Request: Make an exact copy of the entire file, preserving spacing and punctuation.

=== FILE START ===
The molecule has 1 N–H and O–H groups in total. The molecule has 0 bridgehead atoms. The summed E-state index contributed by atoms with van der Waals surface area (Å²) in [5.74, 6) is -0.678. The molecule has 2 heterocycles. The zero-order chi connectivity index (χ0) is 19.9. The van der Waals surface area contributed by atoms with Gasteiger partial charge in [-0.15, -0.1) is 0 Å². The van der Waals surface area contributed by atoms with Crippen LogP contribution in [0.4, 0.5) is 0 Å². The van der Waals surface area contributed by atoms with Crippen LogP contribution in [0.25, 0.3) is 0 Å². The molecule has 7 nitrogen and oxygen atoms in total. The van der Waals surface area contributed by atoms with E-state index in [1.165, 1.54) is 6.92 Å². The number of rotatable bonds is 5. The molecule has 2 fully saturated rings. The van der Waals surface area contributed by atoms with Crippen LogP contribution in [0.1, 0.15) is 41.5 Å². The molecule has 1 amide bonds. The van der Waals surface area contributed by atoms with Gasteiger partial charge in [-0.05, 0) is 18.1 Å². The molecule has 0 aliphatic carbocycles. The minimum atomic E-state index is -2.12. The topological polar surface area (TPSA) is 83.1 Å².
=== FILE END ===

The molecule has 1 N–H and O–H groups in total. The molecule has 0 bridgehead atoms. The summed E-state index contributed by atoms with van der Waals surface area (Å²) in [5.74, 6) is -0.678. The molecule has 2 heterocycles. The zero-order chi connectivity index (χ0) is 19.9. The van der Waals surface area contributed by atoms with Gasteiger partial charge in [-0.15, -0.1) is 0 Å². The van der Waals surface area contributed by atoms with Crippen LogP contribution in [0.4, 0.5) is 0 Å². The van der Waals surface area contributed by atoms with Crippen LogP contribution in [0.25, 0.3) is 0 Å². The molecule has 7 nitrogen and oxygen atoms in total. The van der Waals surface area contributed by atoms with E-state index in [1.165, 1.54) is 6.92 Å². The number of rotatable bonds is 5. The molecule has 2 fully saturated rings. The van der Waals surface area contributed by atoms with Crippen LogP contribution in [0.1, 0.15) is 41.5 Å². The molecule has 1 amide bonds. The van der Waals surface area contributed by atoms with Gasteiger partial charge in [-0.05, 0) is 18.1 Å². The molecule has 0 aliphatic carbocycles. The minimum atomic E-state index is -2.12. The topological polar surface area (TPSA) is 83.1 Å².